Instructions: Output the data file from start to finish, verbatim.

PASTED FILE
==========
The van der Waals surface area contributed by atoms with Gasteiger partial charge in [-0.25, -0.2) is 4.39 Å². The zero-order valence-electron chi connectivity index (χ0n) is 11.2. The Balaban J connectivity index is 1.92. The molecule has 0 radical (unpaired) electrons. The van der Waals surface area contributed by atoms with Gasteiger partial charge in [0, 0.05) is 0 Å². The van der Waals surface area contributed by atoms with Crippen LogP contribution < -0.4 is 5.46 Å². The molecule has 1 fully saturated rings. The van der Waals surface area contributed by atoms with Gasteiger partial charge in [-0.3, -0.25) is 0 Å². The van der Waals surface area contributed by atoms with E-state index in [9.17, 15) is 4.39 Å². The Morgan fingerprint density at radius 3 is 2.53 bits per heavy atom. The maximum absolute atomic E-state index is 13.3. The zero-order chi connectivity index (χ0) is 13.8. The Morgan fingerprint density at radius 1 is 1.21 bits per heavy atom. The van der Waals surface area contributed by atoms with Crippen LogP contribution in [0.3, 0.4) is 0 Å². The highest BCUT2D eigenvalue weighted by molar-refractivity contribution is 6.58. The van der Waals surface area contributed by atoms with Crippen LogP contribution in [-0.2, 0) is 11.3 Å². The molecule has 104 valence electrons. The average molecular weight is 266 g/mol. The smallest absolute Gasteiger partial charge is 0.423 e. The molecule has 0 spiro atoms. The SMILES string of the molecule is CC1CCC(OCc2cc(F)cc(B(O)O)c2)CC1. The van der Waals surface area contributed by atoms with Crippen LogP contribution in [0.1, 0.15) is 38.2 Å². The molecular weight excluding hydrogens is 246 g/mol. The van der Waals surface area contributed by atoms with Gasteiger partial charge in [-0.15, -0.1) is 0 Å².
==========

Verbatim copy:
The van der Waals surface area contributed by atoms with Gasteiger partial charge in [-0.25, -0.2) is 4.39 Å². The zero-order valence-electron chi connectivity index (χ0n) is 11.2. The Balaban J connectivity index is 1.92. The molecule has 0 radical (unpaired) electrons. The van der Waals surface area contributed by atoms with Gasteiger partial charge in [0, 0.05) is 0 Å². The van der Waals surface area contributed by atoms with Crippen LogP contribution < -0.4 is 5.46 Å². The molecule has 1 fully saturated rings. The van der Waals surface area contributed by atoms with Gasteiger partial charge in [-0.3, -0.25) is 0 Å². The van der Waals surface area contributed by atoms with E-state index in [9.17, 15) is 4.39 Å². The Morgan fingerprint density at radius 3 is 2.53 bits per heavy atom. The maximum absolute atomic E-state index is 13.3. The zero-order chi connectivity index (χ0) is 13.8. The Morgan fingerprint density at radius 1 is 1.21 bits per heavy atom. The van der Waals surface area contributed by atoms with Crippen LogP contribution in [0.3, 0.4) is 0 Å². The highest BCUT2D eigenvalue weighted by molar-refractivity contribution is 6.58. The van der Waals surface area contributed by atoms with Crippen LogP contribution in [-0.2, 0) is 11.3 Å². The molecule has 104 valence electrons. The average molecular weight is 266 g/mol. The smallest absolute Gasteiger partial charge is 0.423 e. The molecule has 0 spiro atoms. The SMILES string of the molecule is CC1CCC(OCc2cc(F)cc(B(O)O)c2)CC1. The van der Waals surface area contributed by atoms with Crippen LogP contribution in [0.1, 0.15) is 38.2 Å². The molecular weight excluding hydrogens is 246 g/mol. The van der Waals surface area contributed by atoms with Gasteiger partial charge in [-0.15, -0.1) is 0 Å².